From the outer isles of Harris and Lewis, to the soft rolling countryside of the Scottish Borders, our tweed and cashmere is sourced entirely from Scottish mills. The beautiful colours of the cloth are inspired by the natural hues of the Scottish landscape, each thread blended for depth and richness. Always known for its quality and durability, Scottish tweed today is equally famous for its soft, rich drape and elegance, and is just as much at home on the world’s fashion catwalks as in the wilds of Scotland.
Cashmere is a luxurious fibre which comes from the soft under hair of cashmere goats living in the mountains of Mongolia.
It’s exceptional warmth and softness make it highly prized for luxury garments and Scottish mills have long excelled in spinning and weaving it to perfection with help from our soft Scottish waters.
We use the finest cashmere in our scarves using yarn which has been dyed, spun and woven here in Scotland.
Harris Tweed is made by the legendary weavers of one of Scotland’s remotest islands, with wool grown, spun and dyed in that same beautiful landscape. For generations, the rich hues of nature have inspired the Harris artisans to blend and hand-weave exquisite fabrics of timeless elegance.
By law, Harris Tweed has to be woven in the homes of the Hebridean weavers, and Donald John Mackay continues the family tradition from his loom, overlooking the sandy beaches of Luskentyre bay.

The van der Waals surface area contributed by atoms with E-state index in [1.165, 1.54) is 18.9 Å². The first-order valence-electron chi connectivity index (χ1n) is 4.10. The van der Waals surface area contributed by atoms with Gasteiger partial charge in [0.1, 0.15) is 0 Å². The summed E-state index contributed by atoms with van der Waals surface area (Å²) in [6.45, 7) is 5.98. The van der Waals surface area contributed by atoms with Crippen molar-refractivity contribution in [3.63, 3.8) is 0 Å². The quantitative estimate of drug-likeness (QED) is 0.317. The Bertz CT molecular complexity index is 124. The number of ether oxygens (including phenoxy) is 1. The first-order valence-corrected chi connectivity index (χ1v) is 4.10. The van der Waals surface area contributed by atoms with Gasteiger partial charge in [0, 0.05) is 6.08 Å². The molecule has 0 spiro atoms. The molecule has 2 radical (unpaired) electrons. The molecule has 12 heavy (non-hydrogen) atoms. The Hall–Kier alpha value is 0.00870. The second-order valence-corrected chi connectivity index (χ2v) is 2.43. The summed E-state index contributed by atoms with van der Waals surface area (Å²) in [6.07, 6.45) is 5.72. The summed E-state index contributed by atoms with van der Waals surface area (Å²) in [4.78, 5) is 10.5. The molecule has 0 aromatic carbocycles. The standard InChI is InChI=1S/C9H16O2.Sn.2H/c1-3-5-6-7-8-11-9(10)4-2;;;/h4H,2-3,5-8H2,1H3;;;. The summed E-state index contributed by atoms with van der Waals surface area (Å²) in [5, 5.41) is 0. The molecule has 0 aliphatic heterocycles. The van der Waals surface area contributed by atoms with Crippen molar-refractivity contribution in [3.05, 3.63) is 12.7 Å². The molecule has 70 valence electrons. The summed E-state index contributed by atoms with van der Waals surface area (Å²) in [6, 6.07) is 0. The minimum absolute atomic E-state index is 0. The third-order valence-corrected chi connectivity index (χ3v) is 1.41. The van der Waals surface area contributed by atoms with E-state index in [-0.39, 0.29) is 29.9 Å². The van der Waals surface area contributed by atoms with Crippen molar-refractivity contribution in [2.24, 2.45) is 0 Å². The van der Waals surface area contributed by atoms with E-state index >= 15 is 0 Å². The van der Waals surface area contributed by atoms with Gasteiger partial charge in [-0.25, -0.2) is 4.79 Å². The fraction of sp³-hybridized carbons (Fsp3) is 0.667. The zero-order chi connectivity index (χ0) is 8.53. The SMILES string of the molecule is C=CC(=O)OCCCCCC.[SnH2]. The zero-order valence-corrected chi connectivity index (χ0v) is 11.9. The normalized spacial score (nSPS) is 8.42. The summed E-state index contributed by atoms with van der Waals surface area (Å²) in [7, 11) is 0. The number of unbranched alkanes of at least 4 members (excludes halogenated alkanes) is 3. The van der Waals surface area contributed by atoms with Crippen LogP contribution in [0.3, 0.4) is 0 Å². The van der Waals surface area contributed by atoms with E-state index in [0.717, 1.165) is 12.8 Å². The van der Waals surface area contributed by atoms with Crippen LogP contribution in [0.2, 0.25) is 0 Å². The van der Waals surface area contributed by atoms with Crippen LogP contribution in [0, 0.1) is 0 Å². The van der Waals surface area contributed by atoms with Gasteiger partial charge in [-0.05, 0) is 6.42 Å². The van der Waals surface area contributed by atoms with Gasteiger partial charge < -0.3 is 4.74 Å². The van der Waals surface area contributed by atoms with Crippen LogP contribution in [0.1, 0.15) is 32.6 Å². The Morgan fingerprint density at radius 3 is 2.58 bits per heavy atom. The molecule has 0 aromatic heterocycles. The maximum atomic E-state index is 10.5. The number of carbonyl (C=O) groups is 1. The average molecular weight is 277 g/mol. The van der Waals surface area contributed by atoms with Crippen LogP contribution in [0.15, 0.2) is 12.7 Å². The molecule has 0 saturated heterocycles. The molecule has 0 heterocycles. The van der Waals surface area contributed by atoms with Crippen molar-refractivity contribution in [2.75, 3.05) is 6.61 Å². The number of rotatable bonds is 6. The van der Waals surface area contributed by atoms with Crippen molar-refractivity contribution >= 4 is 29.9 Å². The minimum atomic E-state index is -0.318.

‘From the land comes the colour; from the land comes the cloth.’
The famous Orb mark, always associated with Harris Tweed, can only be applied by the Harris Tweed Authority, and certifies the provenance and high quality of the cloth.
The black-and-white Shepherd check or houndstooth plaid was the foundation for the first estate tweed, worn by local shepherds. The novelist Sir Walter Scott adopted this as his own, and played an instrumental part in bringing Scottish plaid into British fashion in the 1820s. Today, this classic design is still woven locally by one of Scotland’s finest mills, on the banks of the River Teviot in Hawick.
‘Estate tweeds’ are so called because every Highland estate commissioned its own colourway to blend in with the local landscape, so that the hunters and gamekeepers were well camouflaged.
The name ‘tweed’ is derived from ‘twill’, a variety of woven cloth, pronounced ‘tweel’ in Scots dialect. The story goes that a London cloth merchant misread an order of ‘tweel’ as ‘tweed’ – probably assuming it was named after the famous Borders river. The idea caught on, and the rest is history!